[New York and other States paid this amount themselves, offering what was called a "bounty " to volunteers in order to fill up the quota required by the Government. John O'Brien, a young Irishman, took this "bounty," fifteen hundred dollars, and with it paid his way to the holy ministry after the war was over. He was the Rev. John O'Brien of our faculty, and had come from Ireland on the maiden trip of the "Great Eastern," the largest steamship built up to that time or for forty years thereafter.]

Maurice Byrne, of Louisiana, is evidently a "red hot" Secessionist; he writes:

Mt. St. Mary's College, Sept. 8, 1862.

Dear Sister: I cannot explain to you the joy which the most of us felt when we got the news that the Southerners were in Frederick and that the Yankees were running for dear life. Six of our students left here during the last two nights to join them, without permission from anybody. To-day Mr. McCaffrey told some of the boys that the Southerners took Baltimore. I do not know how true it is. I saw Bart Shorb yesterday and spoke to him, he was just out of Fort McHenry a few days and he looks well. He is out on parole. Three boys came here yesterday morning and four went away last night, so if they keep on coming in in threes and going out in fours we will not have many here soon; as it is we have only about thirty-five boys, twenty-seven Seminarians. I must close and study my Greek.

Maurice died for the Lost Cause. His name is on the Hill. During the Civil War, 1861-1865, there was of course great excitement at the College, containing as it did representatives from North and South of the line. On September 24, 1862, Lee crossed the Potomac and invaded Maryland, being opposed by McClellan at Antietam, about forty miles from the College, where the cannonading was sometimes heard. A party of six of the senior class left in the morning after breakfast (permission having been refused), crossed the Blue Ridge and reached the battlefield ; at any rate they did not return till near midnight. The door was closed against them, and they crawled to Emmitsburg, two and a half miles away. Communicating with their parents and accepting due retribution, they were all admitted once more to the College. One of them, James Corrigan, died president of Seton Hall College; another, Dr. Moore, became an author and administrator of a diocese, and helps us by vivid "Reminiscences" to realize those days.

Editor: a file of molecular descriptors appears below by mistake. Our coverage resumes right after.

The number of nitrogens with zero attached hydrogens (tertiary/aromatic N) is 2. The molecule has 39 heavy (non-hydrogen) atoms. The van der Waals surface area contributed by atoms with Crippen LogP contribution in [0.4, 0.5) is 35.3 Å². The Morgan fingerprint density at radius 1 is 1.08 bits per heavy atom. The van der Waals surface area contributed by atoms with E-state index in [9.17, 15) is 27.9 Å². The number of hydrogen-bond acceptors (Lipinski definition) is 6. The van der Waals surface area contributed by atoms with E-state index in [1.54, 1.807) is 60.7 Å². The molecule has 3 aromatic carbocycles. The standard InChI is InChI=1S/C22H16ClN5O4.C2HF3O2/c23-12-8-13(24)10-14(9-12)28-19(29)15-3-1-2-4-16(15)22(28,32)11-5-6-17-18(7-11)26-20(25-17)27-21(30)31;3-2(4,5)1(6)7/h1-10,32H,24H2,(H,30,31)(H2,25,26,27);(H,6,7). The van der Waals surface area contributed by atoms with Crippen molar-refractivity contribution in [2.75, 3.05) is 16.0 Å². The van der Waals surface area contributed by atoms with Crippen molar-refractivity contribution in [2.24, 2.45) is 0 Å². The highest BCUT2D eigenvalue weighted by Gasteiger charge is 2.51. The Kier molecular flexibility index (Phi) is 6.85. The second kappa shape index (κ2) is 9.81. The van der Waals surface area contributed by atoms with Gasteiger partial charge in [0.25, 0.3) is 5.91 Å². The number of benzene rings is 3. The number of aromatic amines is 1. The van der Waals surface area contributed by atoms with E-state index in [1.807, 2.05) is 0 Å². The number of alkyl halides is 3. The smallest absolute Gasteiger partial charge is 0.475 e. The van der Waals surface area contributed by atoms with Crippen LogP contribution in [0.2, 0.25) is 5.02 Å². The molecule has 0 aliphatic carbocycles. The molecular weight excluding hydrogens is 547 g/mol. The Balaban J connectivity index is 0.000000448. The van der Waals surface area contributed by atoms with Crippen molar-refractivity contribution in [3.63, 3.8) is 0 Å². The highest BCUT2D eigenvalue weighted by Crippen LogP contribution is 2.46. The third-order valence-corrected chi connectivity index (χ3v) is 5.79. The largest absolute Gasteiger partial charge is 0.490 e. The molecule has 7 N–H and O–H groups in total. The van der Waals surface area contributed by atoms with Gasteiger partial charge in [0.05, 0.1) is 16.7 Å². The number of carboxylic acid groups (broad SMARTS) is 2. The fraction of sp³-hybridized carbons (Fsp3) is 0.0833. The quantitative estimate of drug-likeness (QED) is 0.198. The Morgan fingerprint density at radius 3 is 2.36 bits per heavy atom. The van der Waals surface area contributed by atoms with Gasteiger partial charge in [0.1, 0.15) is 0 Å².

This year, 1862, in June, Prof. Dielman's salary was to be seven hundred dollars, and July 15th George H. Miles' was reduced to five hundred "until the number of students pass the century mark," but on his resigning, it was decided to offer him seven hundred dollars and two months' extra vacation this year. M. Maurice was to teach French and Spanish for four hundred a year and board.

In the records this year, 1862, we note that at one time the College owned San Marino as well as Clairvaux, as Father Shanahan, '23, again intimates in a letter to the president. The Archconfraternity of St. Peter was started in the Mountain parish by Dr. McCaffrey July 13th, its object being to help the Pope who was falling into financial straits.

Dr. Moore's "Reminiscences" (1860-65), tell us that the people around Emmitsburg and in the town were very evenly divided at the outbreak of the War of '61. A company of volunteers marched off openly one day to strike for the Union cause: whilst others discovered they had important business demanding immediate attention down in the direction of Dixie's land. The latter went off without the aid of brass bands; and if any tears were shed at parting they rolled in secret. But the feeling of bitterness on both sides was doubtless more intense than could be found farther either way from the line. Border states are always more exposed to the vicissitudes of war, and the hatred begotten of daily intercourse between citizens is deeper and more lasting than among enlisted soldiers.

"I was speaking one day to a man whose son was in the Confederate service; and he told me of his having heard how his boy had been taken prisoner in one of the skirmishes, then of daily occurrence.

"'I suppose,' said I, ' you are glad he is now safe from the bullet until exchanged.'

" 'Glad!' said he, ' glad! I should feel sorrowful on hearing of his death, but I would bear it without murmur pro­vided it happened in a battle where the Yankees were defeated and crushed forever.'

"Even the little children had imbibed the spirit of their parents; and whilst going along the public road it was no uncommon thing to hear a tot, perched on the top of a fence, shout as if he would split a ' Hurrah for Jeff' or a ' Hurrah for Abe.'

"It was even so with the good fathers and lay professors of the College who agreed to disagree on the merits of the political situation. But, though each and every one held tenaciously to his own views, it was so done as not to give reason I saw a rather frail youth leave the ranks to rest his fagged-out limbs against a tree that was there. In an instant his gun dropped from his hand, for he was sound asleep, and the winds played with his long dark hair, whilst his pale face seemed like one chiseled out of marble. The spirit seemed to have left his body, and was then, may be, back on the banks of the Ohio, or looking down some bluff on the turbid waters of the swift Missouri. But his dreams, of whatever character they may have been, were of short duration, for an officer soon approached, who bade him take up his gun and rejoin the onward throng that marched to battle.